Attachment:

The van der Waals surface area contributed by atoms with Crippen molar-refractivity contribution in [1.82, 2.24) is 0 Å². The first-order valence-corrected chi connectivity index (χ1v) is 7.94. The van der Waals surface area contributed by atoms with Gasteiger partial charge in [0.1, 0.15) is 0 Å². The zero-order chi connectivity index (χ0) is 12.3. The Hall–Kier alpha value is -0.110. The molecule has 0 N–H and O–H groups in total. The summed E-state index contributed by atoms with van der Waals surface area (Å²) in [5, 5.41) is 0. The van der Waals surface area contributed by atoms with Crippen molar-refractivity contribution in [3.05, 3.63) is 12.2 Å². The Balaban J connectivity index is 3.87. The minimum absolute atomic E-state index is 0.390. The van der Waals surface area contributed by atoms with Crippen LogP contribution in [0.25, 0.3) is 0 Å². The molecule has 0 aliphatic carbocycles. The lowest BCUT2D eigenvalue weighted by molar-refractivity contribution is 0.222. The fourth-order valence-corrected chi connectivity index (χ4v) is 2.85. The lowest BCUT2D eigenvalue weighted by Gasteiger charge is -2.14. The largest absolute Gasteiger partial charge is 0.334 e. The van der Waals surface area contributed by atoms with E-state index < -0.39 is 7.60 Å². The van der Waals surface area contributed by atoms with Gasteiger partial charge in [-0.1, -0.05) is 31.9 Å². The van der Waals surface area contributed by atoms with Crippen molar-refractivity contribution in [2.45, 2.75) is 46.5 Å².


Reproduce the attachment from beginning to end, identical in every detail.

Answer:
The van der Waals surface area contributed by atoms with Crippen molar-refractivity contribution in [1.82, 2.24) is 0 Å². The first-order valence-corrected chi connectivity index (χ1v) is 7.94. The van der Waals surface area contributed by atoms with Gasteiger partial charge in [0.1, 0.15) is 0 Å². The zero-order chi connectivity index (χ0) is 12.3. The Hall–Kier alpha value is -0.110. The molecule has 0 N–H and O–H groups in total. The summed E-state index contributed by atoms with van der Waals surface area (Å²) in [5, 5.41) is 0. The van der Waals surface area contributed by atoms with Crippen molar-refractivity contribution in [3.05, 3.63) is 12.2 Å². The Balaban J connectivity index is 3.87. The minimum absolute atomic E-state index is 0.390. The van der Waals surface area contributed by atoms with Crippen LogP contribution in [0.25, 0.3) is 0 Å². The molecule has 0 aliphatic carbocycles. The lowest BCUT2D eigenvalue weighted by molar-refractivity contribution is 0.222. The fourth-order valence-corrected chi connectivity index (χ4v) is 2.85. The lowest BCUT2D eigenvalue weighted by Gasteiger charge is -2.14. The largest absolute Gasteiger partial charge is 0.334 e. The van der Waals surface area contributed by atoms with E-state index < -0.39 is 7.60 Å². The van der Waals surface area contributed by atoms with Gasteiger partial charge in [-0.1, -0.05) is 31.9 Å². The van der Waals surface area contributed by atoms with Crippen molar-refractivity contribution in [2.45, 2.75) is 46.5 Å².